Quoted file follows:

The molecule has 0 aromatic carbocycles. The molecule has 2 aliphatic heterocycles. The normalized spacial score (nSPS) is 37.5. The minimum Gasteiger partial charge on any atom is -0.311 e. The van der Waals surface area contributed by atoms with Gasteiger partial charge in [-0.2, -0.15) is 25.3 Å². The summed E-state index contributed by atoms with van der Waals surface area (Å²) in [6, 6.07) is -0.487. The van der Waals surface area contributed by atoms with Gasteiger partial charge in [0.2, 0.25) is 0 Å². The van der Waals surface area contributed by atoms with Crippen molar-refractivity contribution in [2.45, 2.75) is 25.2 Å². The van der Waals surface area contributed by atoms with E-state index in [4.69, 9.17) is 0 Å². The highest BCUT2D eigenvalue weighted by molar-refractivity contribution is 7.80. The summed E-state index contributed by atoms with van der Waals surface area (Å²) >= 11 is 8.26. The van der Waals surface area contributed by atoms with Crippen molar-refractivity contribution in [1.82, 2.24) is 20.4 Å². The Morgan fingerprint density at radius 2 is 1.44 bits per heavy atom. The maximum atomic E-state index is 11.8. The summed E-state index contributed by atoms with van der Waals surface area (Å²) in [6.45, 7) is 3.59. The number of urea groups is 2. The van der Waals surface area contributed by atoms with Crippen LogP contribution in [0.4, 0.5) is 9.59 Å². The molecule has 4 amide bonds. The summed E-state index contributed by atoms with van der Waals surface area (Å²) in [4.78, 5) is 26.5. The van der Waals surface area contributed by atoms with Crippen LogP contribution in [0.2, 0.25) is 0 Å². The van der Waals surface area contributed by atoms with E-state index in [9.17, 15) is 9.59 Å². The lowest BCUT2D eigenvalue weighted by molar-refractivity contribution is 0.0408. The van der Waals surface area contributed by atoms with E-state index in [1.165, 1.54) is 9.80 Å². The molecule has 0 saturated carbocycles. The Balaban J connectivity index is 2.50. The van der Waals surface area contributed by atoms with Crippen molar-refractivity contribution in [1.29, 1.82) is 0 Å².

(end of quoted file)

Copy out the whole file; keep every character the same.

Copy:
The molecule has 0 aromatic carbocycles. The molecule has 2 aliphatic heterocycles. The normalized spacial score (nSPS) is 37.5. The minimum Gasteiger partial charge on any atom is -0.311 e. The van der Waals surface area contributed by atoms with Gasteiger partial charge in [-0.2, -0.15) is 25.3 Å². The summed E-state index contributed by atoms with van der Waals surface area (Å²) in [6, 6.07) is -0.487. The van der Waals surface area contributed by atoms with Gasteiger partial charge in [0.2, 0.25) is 0 Å². The van der Waals surface area contributed by atoms with Crippen molar-refractivity contribution in [2.45, 2.75) is 25.2 Å². The van der Waals surface area contributed by atoms with E-state index in [4.69, 9.17) is 0 Å². The highest BCUT2D eigenvalue weighted by molar-refractivity contribution is 7.80. The summed E-state index contributed by atoms with van der Waals surface area (Å²) >= 11 is 8.26. The van der Waals surface area contributed by atoms with Crippen molar-refractivity contribution in [1.82, 2.24) is 20.4 Å². The Morgan fingerprint density at radius 2 is 1.44 bits per heavy atom. The maximum atomic E-state index is 11.8. The summed E-state index contributed by atoms with van der Waals surface area (Å²) in [6.45, 7) is 3.59. The number of urea groups is 2. The van der Waals surface area contributed by atoms with Crippen LogP contribution in [0.4, 0.5) is 9.59 Å². The molecule has 4 amide bonds. The summed E-state index contributed by atoms with van der Waals surface area (Å²) in [4.78, 5) is 26.5. The van der Waals surface area contributed by atoms with Crippen LogP contribution in [0.2, 0.25) is 0 Å². The van der Waals surface area contributed by atoms with E-state index in [9.17, 15) is 9.59 Å². The lowest BCUT2D eigenvalue weighted by molar-refractivity contribution is 0.0408. The van der Waals surface area contributed by atoms with E-state index in [1.165, 1.54) is 9.80 Å². The molecule has 0 saturated carbocycles. The Balaban J connectivity index is 2.50. The van der Waals surface area contributed by atoms with Crippen molar-refractivity contribution in [1.29, 1.82) is 0 Å².